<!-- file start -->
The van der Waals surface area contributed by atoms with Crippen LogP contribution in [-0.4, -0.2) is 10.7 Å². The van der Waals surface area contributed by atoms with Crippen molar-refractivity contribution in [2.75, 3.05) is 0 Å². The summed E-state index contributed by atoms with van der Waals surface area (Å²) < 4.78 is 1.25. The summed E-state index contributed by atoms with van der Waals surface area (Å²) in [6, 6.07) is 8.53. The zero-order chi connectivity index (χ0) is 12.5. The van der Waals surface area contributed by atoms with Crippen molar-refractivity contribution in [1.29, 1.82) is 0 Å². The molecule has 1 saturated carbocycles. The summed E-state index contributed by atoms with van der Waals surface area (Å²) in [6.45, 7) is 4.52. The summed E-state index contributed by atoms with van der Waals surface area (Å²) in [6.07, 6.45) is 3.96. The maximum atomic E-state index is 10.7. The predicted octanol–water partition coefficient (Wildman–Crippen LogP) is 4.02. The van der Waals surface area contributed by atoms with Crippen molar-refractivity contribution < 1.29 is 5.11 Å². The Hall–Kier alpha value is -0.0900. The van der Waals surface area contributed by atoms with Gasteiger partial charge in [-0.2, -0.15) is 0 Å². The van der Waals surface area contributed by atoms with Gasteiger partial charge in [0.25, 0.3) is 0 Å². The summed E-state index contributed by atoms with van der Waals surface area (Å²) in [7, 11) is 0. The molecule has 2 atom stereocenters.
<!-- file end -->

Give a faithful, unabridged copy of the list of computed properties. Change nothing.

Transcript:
The van der Waals surface area contributed by atoms with Crippen LogP contribution in [-0.4, -0.2) is 10.7 Å². The van der Waals surface area contributed by atoms with Crippen molar-refractivity contribution in [2.75, 3.05) is 0 Å². The summed E-state index contributed by atoms with van der Waals surface area (Å²) < 4.78 is 1.25. The summed E-state index contributed by atoms with van der Waals surface area (Å²) in [6, 6.07) is 8.53. The zero-order chi connectivity index (χ0) is 12.5. The van der Waals surface area contributed by atoms with Crippen molar-refractivity contribution in [1.29, 1.82) is 0 Å². The molecule has 1 saturated carbocycles. The summed E-state index contributed by atoms with van der Waals surface area (Å²) in [6.45, 7) is 4.52. The summed E-state index contributed by atoms with van der Waals surface area (Å²) in [6.07, 6.45) is 3.96. The maximum atomic E-state index is 10.7. The predicted octanol–water partition coefficient (Wildman–Crippen LogP) is 4.02. The van der Waals surface area contributed by atoms with Crippen molar-refractivity contribution < 1.29 is 5.11 Å². The Hall–Kier alpha value is -0.0900. The van der Waals surface area contributed by atoms with Gasteiger partial charge in [-0.2, -0.15) is 0 Å². The van der Waals surface area contributed by atoms with Gasteiger partial charge in [0.25, 0.3) is 0 Å². The summed E-state index contributed by atoms with van der Waals surface area (Å²) in [7, 11) is 0. The molecule has 2 atom stereocenters.